President Donald Trump used an incident with a reporter tweeting a fake quote attributed to Trump to highlight the reason why libel laws should be changed to combat fake news.
In the tweet, Ian Bremmer, who is the founder of Eurasia Group and a political science professor at New York University, claimed that Trump said the following: “Kim Jong Un is smarter and would make a better President than Sleepy Joe Biden.” He later admitted that the quote was a fabrication.
Is Trump right? Should libel laws be stricter to protect people like the President from false quotes and fabrications?
This is dangerous ground to tread.
While such false quotes can lead to situations that might cause diplomatic disasters and certainly can lead to political problems, it might be questionable as to whether it is justifiable in light of the importance of free speech and free press to restrict the possibility of fake news. Yes, this particular quote and other fabrications like it are dangerous, however, in this example, other journalists quickly pointed out the fabrication and Bremmer backed away. The journalistic market corrected itself. Bremmer has even been rightfully shamed by his peers for peddling falsehoods and attempting to lead the public to believe his own personal narrative.
We live in a new age where the “mainstream media” controls less of an audience and has less influence than it used to. People have gained access to information that looks around the former gatekeepers of news and supplies a lot more eyes and opinions from which consumers can choose. Sometimes that’s a good thing and provides for greater objectivity, but it has also led to sources so numerous as to be far too difficult to police for false information. People have to be their own fact checkers and compare multiple sources to get a sense for the truth in news. No change in the libel laws will prevent the masses of information providers from having their own agendas and their own presentations of what is happening. Unless the President wants to sue tens of thousands of people for libel, he should get used to being misrepresented, and even having people fabricate the things said about him.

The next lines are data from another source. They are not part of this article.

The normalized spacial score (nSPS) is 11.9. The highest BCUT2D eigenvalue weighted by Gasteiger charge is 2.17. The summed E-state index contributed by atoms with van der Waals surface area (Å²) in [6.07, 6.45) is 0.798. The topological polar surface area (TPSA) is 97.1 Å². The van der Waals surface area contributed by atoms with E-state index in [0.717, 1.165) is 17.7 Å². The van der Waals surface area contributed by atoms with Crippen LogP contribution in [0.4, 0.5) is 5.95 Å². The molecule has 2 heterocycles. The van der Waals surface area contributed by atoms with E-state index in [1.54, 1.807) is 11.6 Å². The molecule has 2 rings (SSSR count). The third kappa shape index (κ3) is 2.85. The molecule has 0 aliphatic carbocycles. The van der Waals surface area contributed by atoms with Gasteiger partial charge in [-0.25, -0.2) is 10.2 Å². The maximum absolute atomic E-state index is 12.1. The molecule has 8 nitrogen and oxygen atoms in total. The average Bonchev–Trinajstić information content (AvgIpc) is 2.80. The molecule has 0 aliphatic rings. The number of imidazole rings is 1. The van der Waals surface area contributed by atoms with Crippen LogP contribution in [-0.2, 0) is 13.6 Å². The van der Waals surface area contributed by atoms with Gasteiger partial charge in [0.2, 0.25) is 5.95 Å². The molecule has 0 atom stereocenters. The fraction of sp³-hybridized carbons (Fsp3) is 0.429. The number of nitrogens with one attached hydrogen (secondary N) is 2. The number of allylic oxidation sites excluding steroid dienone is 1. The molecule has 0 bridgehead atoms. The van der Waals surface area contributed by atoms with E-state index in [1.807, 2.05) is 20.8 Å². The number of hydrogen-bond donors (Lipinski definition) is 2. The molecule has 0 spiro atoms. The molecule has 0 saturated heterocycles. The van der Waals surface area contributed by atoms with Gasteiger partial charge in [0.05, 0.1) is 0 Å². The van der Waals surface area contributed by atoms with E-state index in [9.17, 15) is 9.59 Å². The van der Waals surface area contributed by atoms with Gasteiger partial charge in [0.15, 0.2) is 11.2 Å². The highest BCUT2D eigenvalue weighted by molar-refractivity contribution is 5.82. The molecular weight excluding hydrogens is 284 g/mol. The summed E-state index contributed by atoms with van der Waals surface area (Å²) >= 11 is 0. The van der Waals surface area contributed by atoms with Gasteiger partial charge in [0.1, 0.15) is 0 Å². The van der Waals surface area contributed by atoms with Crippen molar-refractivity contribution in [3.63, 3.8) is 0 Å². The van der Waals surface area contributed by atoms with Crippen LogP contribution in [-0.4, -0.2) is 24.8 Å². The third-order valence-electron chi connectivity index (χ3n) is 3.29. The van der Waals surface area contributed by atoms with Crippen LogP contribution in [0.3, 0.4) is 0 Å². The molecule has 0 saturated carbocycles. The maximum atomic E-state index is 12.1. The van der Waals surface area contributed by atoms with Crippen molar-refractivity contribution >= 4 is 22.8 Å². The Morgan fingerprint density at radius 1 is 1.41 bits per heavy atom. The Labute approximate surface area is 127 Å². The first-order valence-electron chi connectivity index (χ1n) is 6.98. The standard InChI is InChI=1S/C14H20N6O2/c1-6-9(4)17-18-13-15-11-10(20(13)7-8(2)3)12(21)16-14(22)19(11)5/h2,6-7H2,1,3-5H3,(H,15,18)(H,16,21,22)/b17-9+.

When a private citizen is libeled with falsehoods, it damages their ability to make a living, to maintain their dignity, and to operate in society. There are direct monetary damages. Or, if the private entity is a business, there are direct, quantifiable losses. When a public official is libeled, it can create a lot of bad publicity and have many ill effects on the political process, but the public official often does not have a lot of personal financial damages. Perhaps the libel is enough to get the person tossed out of office, but public positions are not meant to offer permanent financial livelihoods.
If we are to allow public officials, especially the President, to shut down anything they might deem to be a falsehood, then we risk all free speech and free press being shut down. Such a power is not something we want to grant. The difference between falsehood and opinion is a line that can easily be distorted and exploited. Perhaps in this instance the falsehood was blatant and obvious, but this is not the case with all accusations of libel. We don’t want to have the President, or any other public servant, being capable of accusing any message they do not approve of as being libelous, therefore shutting down whatever speech and press they desire. Public servants have a different situation from private individuals, and it is one of their own choosing.
None of this is to say that journalists or the press should be free from being held accountable. Fabrications and falsehoods are serious business, and this is something that can damage us all. However, it is our job to call out such information when we see it and publicly shame these individuals for their underhanded attempts to control politics at the cost of a misled public.
But let’s put things in perspective.
Where a private individual or business has relatively few sources of information reporting and it is much easier for libel to do its damage, public officials have lots of eyes watching and falsehoods tend to get corrected. The greater the potential impact of the falsehood, the greater potential there is for it to be called out and ridiculed.
People who purposefully try to mislead the public, like Bremmer, deserve a loss of public faith and shame to their integrity. But stronger libel laws that offer greater power to public officials to control narratives is not the answer. We don’t want public servants to have the ability to shut down speech, even falsehoods, because there is just too much danger, and the risks involved that justify the occasional falsehoods that come up that later get called out all on their own. Public officials are just going to have to accept that with the tens of thousands of people out there disseminating news there is going to be a lot of fake news that they cannot control.
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